Showsight Presents The Polish Lowland Sheepdog


Let’s Talk Breed Education!

JUDGING THE Polish Lowland Sheepdog


By Margaret Korzeniowska

for the dogs and new handlers to get used to the procedure. When the class enters the ring instruct the handlers to take their PONS full circle around the ring and then free or hand stack them rather then directly proceed with examination. Dogs will get familiar with the surroundings, stretch their bodies and show in more relaxed manner. Th is will save you time and make less work for the handlers to show the PONS at their best. When approaching a well-stacked PON remember his eyes are covered by fringes of hair so make your presence known to him – “head on” would be appreciated. It is a guarding dog dedicated to his master and sometimes protective of him so after you acknowledge your presence examine the body and then head and lastly the bite. Th at will save some dogs from pulling away, getting scared and having to be restacked. PONS have excellent memory, and you want them to have a positive experience to remem- ber so that they want to come to other shows. Th e head of the PON, even though medium size, should be strong and powerful appearing to be even bigger due to the abun- dance of their hair. Head should be much larger on the adult male than the female, but both should have strong necks cov- ered with a thick mane. When judging one should remember that the coat on the head grows longer than on the rest of the body – so younger dogs, even though strong boned, may appear as having smaller heads. Th e muzzle should be equal or SHORTER then the skull in length and be parallel to each other, but separated by a noticeable stop. Th e skull can be slightly rounded without being apple shaped, which can happen if the head is too narrow or too delicate and small. Th e standard calls for strong wide jaws with scissors or a level bite covered with well fitting dry lips. Teeth should be large and appear strong. In the last years we have encountered dogs with their lower jaw too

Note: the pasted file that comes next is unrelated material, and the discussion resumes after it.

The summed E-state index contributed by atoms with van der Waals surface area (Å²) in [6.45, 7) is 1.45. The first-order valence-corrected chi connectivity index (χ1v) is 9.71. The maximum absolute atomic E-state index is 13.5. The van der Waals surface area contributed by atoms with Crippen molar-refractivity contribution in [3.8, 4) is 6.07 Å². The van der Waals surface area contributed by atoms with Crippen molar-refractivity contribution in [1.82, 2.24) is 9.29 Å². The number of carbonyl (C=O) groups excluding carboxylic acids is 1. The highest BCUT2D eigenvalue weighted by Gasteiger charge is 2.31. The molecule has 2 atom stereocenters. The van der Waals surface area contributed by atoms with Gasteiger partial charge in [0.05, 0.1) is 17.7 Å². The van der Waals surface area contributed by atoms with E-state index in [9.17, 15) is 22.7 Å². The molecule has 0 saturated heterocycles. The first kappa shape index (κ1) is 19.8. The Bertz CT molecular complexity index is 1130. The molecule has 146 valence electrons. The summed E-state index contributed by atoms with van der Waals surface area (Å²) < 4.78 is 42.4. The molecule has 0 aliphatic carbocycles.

he Polish Lowland Sheep- dog is also known as the PON, which is an acro- nym for Polski Owczarek Nizinny. Th e PON is a medium-sized dog, large

boned and shaggy. When judging a Polish Lowland Sheepdog it is necessary to remem- ber that it is a herding and guarding dog developed on the farm settlement. His many responsibilities required a strong, capable, independent worker. PONS are adored by their owners and loved for their dedication, faith and stub- born but clowning personality. Th ey are devoted to those who care for them, which is why so many have great relationships with the handlers. When you invite a Polish Sheepdogs to enter your ring you can immediately see the hallmarks of the breed – Large head and a lush-coated rectangular silhouette. Skeleton proportions should be 9 to 10; however, the large coat on its chest and rear makes the dog appear even longer than it is.